Environment & Science

PM Environmental

The U- Environmental Protection Agency is awarding Oakland County $600,000 to assess and clean up polluted sites. The idea is to prepare those sites for redevelopment.

"If you can show some economic development going into it, where you're actually investing the property, creating jobs, then it's eligible for funding," said Mike Kulka, founder and CEO of PM Environmental which helped apply for the grant.

The grants are awarded to communities deemed underserved and economically disadvantaged, including neighborhoods where environmental cleanup and new jobs are most needed.

Steve Carmody / Michigan Radio

Water experts from across the country are dismissing warnings from an environmental group of high levels of contaminants in Flint’s drinking water.    

The experts say new data actually show Flint’s water improving since the switch back to Detroit water last fall. The water is still not safe to drink or cook with unfiltered.  

At a news conference today in Flint, researchers from Virginia Tech University, Wayne State University and the University of Massachusetts outlined the findings of their recent tests on the city’s drinking water.

A bighead carp at the Shedd Aquarium in Chicago.
Rebecca Williams / Michigan Radio

There’s a coalition of federal and state agencies working to keep Asian carp out of the Great Lakes.

It’s called the Asian Carp Regional Coordinating Committee. It just came out with its carp plan for this year.

photo of a monarch butterfly
user Jim, the Photographer / Flickr - http://michrad.io/1LXrdJM

The federal government has a competitive program for state wildlife grants.

Michigan and Wisconsin are getting $500,000 to help protect several species of bees and butterflies that are in trouble.

Jim Hodgson is with the Midwest Region of the U.S. Fish and Wildlife Service.

“They’re partnering together to restore grassland, prairie, and savanna habitats that will benefit the rusty patched bumblebee, the yellow patched bumblebee, monarch butterflies, the frosted elfin, mottled dusty wing butterfly, and the endangered Karner blue butterfly,” he says.

Steve Carmody / Michigan Radio

A new Michigan State University study suggests, if you spent time this past weekend with a beer in your hand, it may be because of something you saw on social media.

MSU researchers say when participants in a study of social media’s influence were exposed to ads touting beer, as opposed to those selling bottled water, they were more inclined to consider drinking alcohol.

They studied the behavior of 121 test subjects. They were divided into two groups. Group one was exposed to beer ads on Facebook. Group two saw ads for bottled water.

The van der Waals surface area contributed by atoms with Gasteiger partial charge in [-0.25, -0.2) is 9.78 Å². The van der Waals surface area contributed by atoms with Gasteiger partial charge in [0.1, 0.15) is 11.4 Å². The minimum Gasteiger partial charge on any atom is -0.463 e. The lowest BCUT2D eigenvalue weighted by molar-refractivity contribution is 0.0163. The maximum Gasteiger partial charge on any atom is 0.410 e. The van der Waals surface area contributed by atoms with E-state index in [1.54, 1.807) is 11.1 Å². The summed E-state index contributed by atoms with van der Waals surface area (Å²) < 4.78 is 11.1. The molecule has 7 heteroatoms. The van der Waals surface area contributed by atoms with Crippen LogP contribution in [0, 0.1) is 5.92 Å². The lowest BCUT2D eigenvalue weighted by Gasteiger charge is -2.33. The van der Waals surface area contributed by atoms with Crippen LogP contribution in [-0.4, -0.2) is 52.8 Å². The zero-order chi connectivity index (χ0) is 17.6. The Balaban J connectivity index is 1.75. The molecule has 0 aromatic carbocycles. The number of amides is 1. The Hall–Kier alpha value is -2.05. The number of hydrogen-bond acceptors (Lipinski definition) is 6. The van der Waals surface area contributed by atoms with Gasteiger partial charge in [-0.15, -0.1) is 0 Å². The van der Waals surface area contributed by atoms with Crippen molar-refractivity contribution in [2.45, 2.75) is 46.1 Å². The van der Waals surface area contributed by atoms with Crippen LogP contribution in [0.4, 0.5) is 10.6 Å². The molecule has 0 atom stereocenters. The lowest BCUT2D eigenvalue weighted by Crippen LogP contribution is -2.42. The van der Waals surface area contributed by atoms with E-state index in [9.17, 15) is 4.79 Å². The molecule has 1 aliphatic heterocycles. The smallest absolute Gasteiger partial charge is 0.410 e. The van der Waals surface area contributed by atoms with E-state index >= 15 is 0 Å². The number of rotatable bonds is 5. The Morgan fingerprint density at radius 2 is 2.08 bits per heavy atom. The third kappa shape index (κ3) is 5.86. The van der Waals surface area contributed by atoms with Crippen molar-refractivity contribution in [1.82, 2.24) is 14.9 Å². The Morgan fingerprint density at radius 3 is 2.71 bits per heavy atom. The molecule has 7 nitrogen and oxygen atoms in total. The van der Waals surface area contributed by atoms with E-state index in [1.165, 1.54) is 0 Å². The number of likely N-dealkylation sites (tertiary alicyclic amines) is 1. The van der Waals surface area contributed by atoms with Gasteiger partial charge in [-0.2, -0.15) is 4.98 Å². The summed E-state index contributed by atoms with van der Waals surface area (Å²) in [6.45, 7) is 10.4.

Steve Carmody / Michigan Radio

According to a new report, Google Trends can not only tell you about the latest celebrity news, but also if there’s a chicken pox outbreak.

Kevin Bakker has been pouring over a decade’s worth of Google Trends data.   He’s a doctoral student in the UM Department of Ecology and Evolutionary Biology.

He wanted to see what it told him about chicken pox.  Or more precisely, what parents were asking about the disease.  

Bakker noticed that those Google searches declined sharply, after government-mandated vaccination programs started.

user braun / Flickr

Detroit’s Marathon refinery will have to cut emissions, under new permits issued this week by the Michigan Department of Environmental Quality.

Marathon needs to meet new federal requirements for low-sulfur gasoline.

Because it needed to remove that sulfur, Marathon initially asked to increase its sulfur dioxide emissions, in a heavily-industrial area already considered the state’s most polluted ZIP code.

But after a fierce public backlash, Marathon and the Michigan Department of Environmental Quality found ways for the company to actually reduce those emissions.

a drinking fountain
Ian Sane / https://creativecommons.org/licenses/by/2.0/

Drinking fountains in two buildings on Wayne State University's campus have tested positive for lead, according to university officials. In a letter to the campus community, the university said it had tested water in 11 campus buildings, and found lead above the EPA action levels in two buildings – the College of Education Building and the Meyer L. Prentis Cancer Center Building.

The water inlets to the buildings were free of lead. The affected fountains have been shut off, and the University says it will test all other drinking water sources on campus as soon as possible. 

Asian Carp
Kate Gardiner / Flickr - http://bit.ly/1rFrzRK

For nearly two decades, The Environment Report and its predecessor The Great Lakes Radio Consortium have been reporting about invasive species on Michigan Radio. More and more kinds of pests are being introduced into the lakes, often by cargo ships bringing in critters from foreign ports. And it's a lot more than just Asian Carp, which has received plenty of headlines in recent years. 

Life stages of ticks.
CDC

It's tick season once again, and according to Michigan Radio's The Environment Report, Michiganders should be diligent when they're outdoors this summer. 

According to Rebecca Williams' recent story, the tick that we should be concerned about is the blacklegged tick. However, if you're starting to look for them now, good luck. They are currently in the nymph stage and are about the size of a poppy seed.